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How To Make A Boot Usb For Linux On Mac

You don't need a bootable installer to upgrade macOS or reinstall macOS, but it can be useful if you want to install macOS on multiple computers without downloading the installer each time, or you're unable to install a compatible macOS from the Finder or macOS Recovery.

How To Make A Boot Usb For Linux On Mac

For information about the createinstallmedia command and the arguments you can use with it, make sure that the macOS installer is in your Applications folder, then enter the appropriate path in Terminal:

This page discusses various multi-platform methods on how to create an Arch Linux Installer USB drive (also referred to as "flash drive", "USB stick", "USB key", etc) for booting in BIOS and UEFI systems. The result will be a Live USB (Live CD-like) system that can be used for installing Arch Linux, system maintenance or for recovery purposes, and that, because of using Overlayfs for /, will discard all changes once the computer shuts down.

If you would like to run a full install of Arch Linux from a USB drive (i.e. with persistent settings), see Install Arch Linux on a removable medium. If you would like to use your bootable Arch Linux USB stick as a rescue USB, see Change root.

Linux distributions running GNOME can easily make a live CD through nautilus and gnome-disk-utility. Simply right-click on the .iso file, and select Open With Disk Image Writer. When GNOME Disk Utility opens, specify the flash drive from the Destination drop-down menu and click Start Restoring.

where archlinux-version-x86_64.iso is the path to the iso image file within the cygwin directory and \\.\x: is your USB flash drive where x is the windows designated letter, e.g. \\.\d:.

This command will run silently. To view progress, send SIGINFO by pressing Ctrl+t. Note diskX here should not include the s1 suffix, or else the USB device will only be bootable in UEFI mode and not legacy. After completion, macOS may complain that "The disk you inserted was not readable by this computer". Select 'Ignore'. The USB device will be bootable.

Syslinux files for BIOS systems are already copied to /mnt/syslinux. Unmount the FAT file system, install the syslinux and mtools packages and run the following commands to make the partition bootable:

Ventoy is an open source tool to create bootable USB drive for ISO/WIM/IMG/VHD(x)/EFI files. With ventoy, you do not need to format the disk over and over, you just need to copy the ISO/WIM/IMG/VHD(x)EFI files to the USB drive and boot them directly. You can copy many files at a time and ventoy will give you a boot menu to select them. It is available as ventoy-binAUR.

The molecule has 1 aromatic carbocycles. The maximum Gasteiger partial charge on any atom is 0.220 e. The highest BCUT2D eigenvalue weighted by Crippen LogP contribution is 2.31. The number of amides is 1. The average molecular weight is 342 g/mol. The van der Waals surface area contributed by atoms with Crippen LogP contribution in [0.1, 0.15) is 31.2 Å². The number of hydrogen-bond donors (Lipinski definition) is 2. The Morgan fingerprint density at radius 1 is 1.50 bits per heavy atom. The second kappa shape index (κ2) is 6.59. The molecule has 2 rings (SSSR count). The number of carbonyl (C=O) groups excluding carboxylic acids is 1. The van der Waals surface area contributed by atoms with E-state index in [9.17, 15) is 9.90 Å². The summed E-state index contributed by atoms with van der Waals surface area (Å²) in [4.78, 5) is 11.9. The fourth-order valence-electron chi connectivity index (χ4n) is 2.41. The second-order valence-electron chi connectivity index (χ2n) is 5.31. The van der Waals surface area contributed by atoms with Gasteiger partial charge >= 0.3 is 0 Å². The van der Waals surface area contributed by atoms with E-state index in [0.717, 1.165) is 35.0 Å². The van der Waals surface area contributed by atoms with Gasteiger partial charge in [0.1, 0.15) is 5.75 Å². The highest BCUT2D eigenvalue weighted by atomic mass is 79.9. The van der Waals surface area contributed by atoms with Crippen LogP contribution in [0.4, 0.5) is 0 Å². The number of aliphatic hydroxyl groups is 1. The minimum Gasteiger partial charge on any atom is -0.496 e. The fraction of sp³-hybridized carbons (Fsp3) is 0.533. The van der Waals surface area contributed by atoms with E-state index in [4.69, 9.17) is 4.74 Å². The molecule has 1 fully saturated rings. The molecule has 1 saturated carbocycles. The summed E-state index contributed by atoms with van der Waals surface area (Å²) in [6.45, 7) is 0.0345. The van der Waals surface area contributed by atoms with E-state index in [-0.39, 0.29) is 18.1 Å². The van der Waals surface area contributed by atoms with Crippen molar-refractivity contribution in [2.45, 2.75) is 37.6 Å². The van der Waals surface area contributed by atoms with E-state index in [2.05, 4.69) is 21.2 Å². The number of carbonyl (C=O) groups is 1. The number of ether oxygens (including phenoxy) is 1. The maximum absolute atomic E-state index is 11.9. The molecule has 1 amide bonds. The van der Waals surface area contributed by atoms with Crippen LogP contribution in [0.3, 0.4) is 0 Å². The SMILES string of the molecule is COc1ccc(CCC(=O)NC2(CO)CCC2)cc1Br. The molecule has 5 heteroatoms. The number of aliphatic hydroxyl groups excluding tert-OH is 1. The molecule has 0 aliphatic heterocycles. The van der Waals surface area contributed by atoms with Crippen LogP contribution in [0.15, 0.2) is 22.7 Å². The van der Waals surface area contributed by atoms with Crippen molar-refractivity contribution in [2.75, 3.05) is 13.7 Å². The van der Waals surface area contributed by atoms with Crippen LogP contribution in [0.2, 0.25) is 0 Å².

This method uses Syslinux and a Ramdisk (MEMDISK) to load the entire Arch Linux ISO image into RAM. Since this will be running entirely from system memory, you will need to make sure the system you will be installing this on has an adequate amount. A minimum amount of RAM between 500 MB and 1 GB should suffice for a MEMDISK based, Arch Linux install.

Next copy the ISO that you would like to boot to the Boot/ISOs folder. After that, extract from the following files from the latest release of syslinux from here and copy them into the following folders.

On live images, you can include a feature called a persistent overlay, which allows changes made to persist across reboots. You can perform updates just like a regular installation to your hard disk, except that kernel updates require manual intervention and overlay space may be insufficient. Without a persistent overlay, the stick will return to a fresh state each time it is booted.

To make an existing USB stick bootable as a Fedora image, without deleting any of the data on it, make sure that the USB drive is not mounted before executing the following, and give the root password when prompted:

To enable 'data persistence' support - so changes you make to the entire live environment will persist across boots - add the --overlay-size-mb parameter to add a persistent data storage area to the target stick. For example:

UNetbootin may work in some cases but not others - for instance, it will likely create a stick that is bootable in BIOS mode, but not UEFI mode. Fedora cannot guarantee support for UNetbootin-written images.

While your results may vary, it is usually the case that the Fedora Media Writer, livecd-iso-to-disk, GNOME, and dd methods give better results than UNetbootin. If you encounter problems with UNetbootin, please contact the UNetbootin developers, not the Fedora developers.

UNetbootin is a graphical, bootable USB image creator. Using it will allow you to preserve any data you have in the USB drive. If you have trouble booting, however, you may wish to try with a blank, cleanly FAT32-formatted drive.

Download the latest UNetbootin version from the official site and install it. On Linux, the download is an executable file: save it somewhere, change it to be executable using chmod ugo+x filename or a file manager, and then run it.

As the machine starts to reboot, watch carefully for instructions on which key to press. Usually a function key, Escape, Tab, F11, F12 or Delete is to be pressed to enter the boot device selection menu, BIOS setup, firmware, or UEFI. Press and hold that key. If you miss the window of opportunity, often only a few seconds, then reboot and try again. (If this does not work, consult the manual of your computer)

Use the firmware, BIOS, interface or the boot device menu to put your USB drive first in the boot sequence. It might be listed as a hard drive rather than a removable drive. Each hardware manufacturer has a slightly different method for doing so.